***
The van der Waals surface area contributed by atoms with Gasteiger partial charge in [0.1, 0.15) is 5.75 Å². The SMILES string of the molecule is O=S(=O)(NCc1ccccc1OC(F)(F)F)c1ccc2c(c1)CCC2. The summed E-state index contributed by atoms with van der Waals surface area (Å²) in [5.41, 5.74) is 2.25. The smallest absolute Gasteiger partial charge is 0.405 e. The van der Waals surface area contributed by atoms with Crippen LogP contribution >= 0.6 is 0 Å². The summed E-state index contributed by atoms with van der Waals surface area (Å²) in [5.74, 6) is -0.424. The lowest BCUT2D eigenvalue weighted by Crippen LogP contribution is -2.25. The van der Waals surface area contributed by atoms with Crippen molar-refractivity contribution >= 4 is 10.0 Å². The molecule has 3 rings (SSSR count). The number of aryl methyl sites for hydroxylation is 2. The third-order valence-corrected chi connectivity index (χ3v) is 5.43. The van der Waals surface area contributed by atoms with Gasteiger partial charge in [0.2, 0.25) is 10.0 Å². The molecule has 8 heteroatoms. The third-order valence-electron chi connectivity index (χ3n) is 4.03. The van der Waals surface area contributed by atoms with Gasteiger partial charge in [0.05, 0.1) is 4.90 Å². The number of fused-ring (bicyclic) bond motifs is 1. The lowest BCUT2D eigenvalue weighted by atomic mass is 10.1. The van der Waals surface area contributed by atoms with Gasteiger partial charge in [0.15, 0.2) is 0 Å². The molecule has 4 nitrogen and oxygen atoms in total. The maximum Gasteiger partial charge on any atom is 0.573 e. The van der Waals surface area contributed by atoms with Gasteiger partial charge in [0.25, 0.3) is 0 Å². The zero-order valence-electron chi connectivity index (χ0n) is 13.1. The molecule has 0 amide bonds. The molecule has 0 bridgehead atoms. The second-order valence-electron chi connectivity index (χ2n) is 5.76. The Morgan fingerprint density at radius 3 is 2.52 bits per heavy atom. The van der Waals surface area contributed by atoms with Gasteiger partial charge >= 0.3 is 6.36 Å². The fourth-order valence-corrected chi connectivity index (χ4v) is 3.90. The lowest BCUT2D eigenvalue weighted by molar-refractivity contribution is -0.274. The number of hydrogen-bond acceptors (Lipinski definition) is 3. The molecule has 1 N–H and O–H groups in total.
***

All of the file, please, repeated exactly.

The van der Waals surface area contributed by atoms with Gasteiger partial charge in [0.1, 0.15) is 5.75 Å². The SMILES string of the molecule is O=S(=O)(NCc1ccccc1OC(F)(F)F)c1ccc2c(c1)CCC2. The summed E-state index contributed by atoms with van der Waals surface area (Å²) in [5.41, 5.74) is 2.25. The smallest absolute Gasteiger partial charge is 0.405 e. The van der Waals surface area contributed by atoms with Crippen LogP contribution >= 0.6 is 0 Å². The summed E-state index contributed by atoms with van der Waals surface area (Å²) in [5.74, 6) is -0.424. The lowest BCUT2D eigenvalue weighted by Crippen LogP contribution is -2.25. The van der Waals surface area contributed by atoms with Crippen molar-refractivity contribution >= 4 is 10.0 Å². The molecule has 3 rings (SSSR count). The number of aryl methyl sites for hydroxylation is 2. The third-order valence-corrected chi connectivity index (χ3v) is 5.43. The van der Waals surface area contributed by atoms with Gasteiger partial charge in [0.2, 0.25) is 10.0 Å². The molecule has 8 heteroatoms. The third-order valence-electron chi connectivity index (χ3n) is 4.03. The van der Waals surface area contributed by atoms with Gasteiger partial charge in [0.05, 0.1) is 4.90 Å². The number of fused-ring (bicyclic) bond motifs is 1. The lowest BCUT2D eigenvalue weighted by atomic mass is 10.1. The van der Waals surface area contributed by atoms with Gasteiger partial charge in [0.15, 0.2) is 0 Å². The molecule has 4 nitrogen and oxygen atoms in total. The maximum Gasteiger partial charge on any atom is 0.573 e. The van der Waals surface area contributed by atoms with Gasteiger partial charge in [0.25, 0.3) is 0 Å². The zero-order valence-electron chi connectivity index (χ0n) is 13.1. The molecule has 0 amide bonds. The molecule has 0 bridgehead atoms. The second-order valence-electron chi connectivity index (χ2n) is 5.76. The Morgan fingerprint density at radius 3 is 2.52 bits per heavy atom. The van der Waals surface area contributed by atoms with Gasteiger partial charge >= 0.3 is 6.36 Å². The fourth-order valence-corrected chi connectivity index (χ4v) is 3.90. The lowest BCUT2D eigenvalue weighted by molar-refractivity contribution is -0.274. The number of hydrogen-bond acceptors (Lipinski definition) is 3. The molecule has 1 N–H and O–H groups in total.